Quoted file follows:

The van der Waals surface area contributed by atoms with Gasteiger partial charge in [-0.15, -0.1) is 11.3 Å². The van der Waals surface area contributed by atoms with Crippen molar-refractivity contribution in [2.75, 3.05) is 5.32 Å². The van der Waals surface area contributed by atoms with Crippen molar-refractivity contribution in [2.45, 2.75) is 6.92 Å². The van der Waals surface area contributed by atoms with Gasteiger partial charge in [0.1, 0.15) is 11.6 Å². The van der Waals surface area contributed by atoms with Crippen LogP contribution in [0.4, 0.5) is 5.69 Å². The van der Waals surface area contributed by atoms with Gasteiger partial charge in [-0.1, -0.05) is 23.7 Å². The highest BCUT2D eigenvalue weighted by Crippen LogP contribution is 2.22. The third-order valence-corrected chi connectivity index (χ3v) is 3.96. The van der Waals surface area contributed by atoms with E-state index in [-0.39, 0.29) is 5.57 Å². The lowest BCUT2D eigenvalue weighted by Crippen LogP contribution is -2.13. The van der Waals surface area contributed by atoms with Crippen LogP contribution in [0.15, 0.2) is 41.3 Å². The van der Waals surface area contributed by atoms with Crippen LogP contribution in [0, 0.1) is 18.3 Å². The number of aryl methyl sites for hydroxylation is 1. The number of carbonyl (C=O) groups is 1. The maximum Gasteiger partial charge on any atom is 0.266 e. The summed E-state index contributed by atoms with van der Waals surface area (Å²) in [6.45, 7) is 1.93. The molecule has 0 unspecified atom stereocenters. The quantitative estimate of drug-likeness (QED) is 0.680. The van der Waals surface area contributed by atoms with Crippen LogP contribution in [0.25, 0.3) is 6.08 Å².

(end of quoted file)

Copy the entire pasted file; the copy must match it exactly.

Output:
The van der Waals surface area contributed by atoms with Gasteiger partial charge in [-0.15, -0.1) is 11.3 Å². The van der Waals surface area contributed by atoms with Crippen molar-refractivity contribution in [2.75, 3.05) is 5.32 Å². The van der Waals surface area contributed by atoms with Crippen molar-refractivity contribution in [2.45, 2.75) is 6.92 Å². The van der Waals surface area contributed by atoms with Gasteiger partial charge in [0.1, 0.15) is 11.6 Å². The van der Waals surface area contributed by atoms with Crippen LogP contribution in [0.4, 0.5) is 5.69 Å². The van der Waals surface area contributed by atoms with Gasteiger partial charge in [-0.1, -0.05) is 23.7 Å². The highest BCUT2D eigenvalue weighted by Crippen LogP contribution is 2.22. The third-order valence-corrected chi connectivity index (χ3v) is 3.96. The van der Waals surface area contributed by atoms with E-state index in [-0.39, 0.29) is 5.57 Å². The lowest BCUT2D eigenvalue weighted by Crippen LogP contribution is -2.13. The van der Waals surface area contributed by atoms with Crippen LogP contribution in [0.15, 0.2) is 41.3 Å². The van der Waals surface area contributed by atoms with Crippen LogP contribution in [0, 0.1) is 18.3 Å². The number of aryl methyl sites for hydroxylation is 1. The number of carbonyl (C=O) groups is 1. The maximum Gasteiger partial charge on any atom is 0.266 e. The summed E-state index contributed by atoms with van der Waals surface area (Å²) in [6.45, 7) is 1.93. The molecule has 0 unspecified atom stereocenters. The quantitative estimate of drug-likeness (QED) is 0.680. The van der Waals surface area contributed by atoms with Crippen LogP contribution in [0.25, 0.3) is 6.08 Å².